Have any measures been taken to satisfy, or to unite the...

  39. SOCRATES’ DEFENCE BEFORE HIS ACCUSERS AND JUDGES Socrates
    (pp. 107-110)

    I AM ACCUSED OF CORRUPTING THE YOUTH, AND OF instilling dangerous principles into them, as well in regard to the worship of the gods, as the rulers of government. You know, Athenians, I never made it myprofessionto teach; nor can envy, however violent against me, reproach me with having ever sold my instructions. I have an undeniable evidence for me in this respect, which is, my poverty. Always equally ready to communicate my thoughts either to the rich or poor, and to give them entire leisure to question or answer me, I lend myself to every one who...

  40. DIALOGUE ON COWARDICE AND KNAVERY
    (pp. 110-114)

    Landlord. GENTLEMEN, you all come different ways; and I s’pose are strangers; but may be; you’d like to cut and come again upon a roast turkey with good trimmings.

    Trusty. With all my heart. I’d play knife and fork even with a cut throat over such a supper: and I dare say, you will find none of us cowards or bankrupts in that business.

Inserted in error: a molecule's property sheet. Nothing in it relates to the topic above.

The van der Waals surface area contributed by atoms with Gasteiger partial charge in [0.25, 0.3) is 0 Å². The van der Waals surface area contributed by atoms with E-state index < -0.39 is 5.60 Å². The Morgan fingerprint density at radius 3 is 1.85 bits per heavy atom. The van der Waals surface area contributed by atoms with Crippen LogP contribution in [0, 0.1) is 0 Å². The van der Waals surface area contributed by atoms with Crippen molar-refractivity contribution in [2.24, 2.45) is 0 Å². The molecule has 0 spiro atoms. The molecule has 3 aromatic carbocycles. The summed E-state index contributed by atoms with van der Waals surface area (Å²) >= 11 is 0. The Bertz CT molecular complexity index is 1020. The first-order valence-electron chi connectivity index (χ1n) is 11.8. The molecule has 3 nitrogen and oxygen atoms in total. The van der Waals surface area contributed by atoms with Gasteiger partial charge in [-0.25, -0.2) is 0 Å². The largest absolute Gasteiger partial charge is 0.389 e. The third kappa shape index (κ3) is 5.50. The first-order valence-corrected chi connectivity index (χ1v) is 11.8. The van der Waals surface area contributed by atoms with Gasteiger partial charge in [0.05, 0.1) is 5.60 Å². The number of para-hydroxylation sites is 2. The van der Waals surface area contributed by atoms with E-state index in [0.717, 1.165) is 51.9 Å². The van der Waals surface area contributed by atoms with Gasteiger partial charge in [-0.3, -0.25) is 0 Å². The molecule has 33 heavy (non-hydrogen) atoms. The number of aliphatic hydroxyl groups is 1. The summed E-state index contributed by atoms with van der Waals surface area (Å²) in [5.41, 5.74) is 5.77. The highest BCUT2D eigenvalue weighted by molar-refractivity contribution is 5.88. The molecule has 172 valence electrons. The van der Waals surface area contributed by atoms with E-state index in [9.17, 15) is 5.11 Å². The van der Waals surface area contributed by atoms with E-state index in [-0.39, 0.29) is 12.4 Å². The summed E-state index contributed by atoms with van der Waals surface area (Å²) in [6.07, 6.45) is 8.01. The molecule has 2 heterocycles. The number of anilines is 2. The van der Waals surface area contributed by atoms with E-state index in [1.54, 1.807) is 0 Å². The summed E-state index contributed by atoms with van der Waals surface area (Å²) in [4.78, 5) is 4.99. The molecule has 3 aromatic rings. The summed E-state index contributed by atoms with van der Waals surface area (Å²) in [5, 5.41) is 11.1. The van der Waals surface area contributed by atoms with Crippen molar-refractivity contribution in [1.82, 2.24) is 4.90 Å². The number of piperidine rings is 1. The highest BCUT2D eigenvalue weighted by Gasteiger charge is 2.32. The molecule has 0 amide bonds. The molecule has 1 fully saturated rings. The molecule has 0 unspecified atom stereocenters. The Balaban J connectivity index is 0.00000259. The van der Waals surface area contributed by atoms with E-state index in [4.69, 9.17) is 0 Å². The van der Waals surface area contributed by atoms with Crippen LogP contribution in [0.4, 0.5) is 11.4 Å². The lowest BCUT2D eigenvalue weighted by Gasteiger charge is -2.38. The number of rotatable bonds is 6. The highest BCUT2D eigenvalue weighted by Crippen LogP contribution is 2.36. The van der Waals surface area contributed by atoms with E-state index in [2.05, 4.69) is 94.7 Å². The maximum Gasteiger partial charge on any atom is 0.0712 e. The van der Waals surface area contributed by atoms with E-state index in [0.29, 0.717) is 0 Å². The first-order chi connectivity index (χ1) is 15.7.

All three. [To Trusty.] DO you call me names, sir?

    Trusty. Gentlemen, I meant no personalities.

    Hector. [Puts his hand to his sword.] But you called me a coward, you rascal.

    Hamb. [Takes off his coat.]...

  41. MR. SHERIDAN’S SPEECH AGAINST MR. TAYLOR Sheridan
    (pp. 114-115)

    WE HAVE THIS DAY BEEN HONOURED WITH THE COUNSEL of a complete gradation of lawyers. We have received the opinion of a Judge, of an Attorney-General, and of a practising Barrister. I agree with the learned gentleman in his admiration of the abilities of my honourable friend, Mr. Fox. What he has said of his quickness and of his profoundness, of his boldness and his candor, is literally just and true, which the mental accomplishment of my honourable friend is, on every occasion, calculated to extort even from his adversaries.

    The learned gentleman has, however, in this insidious eulogium, connected...

  42. PART OF CICERO’S ORATION AGAINST CATILINE Cicero
    (pp. 115-116)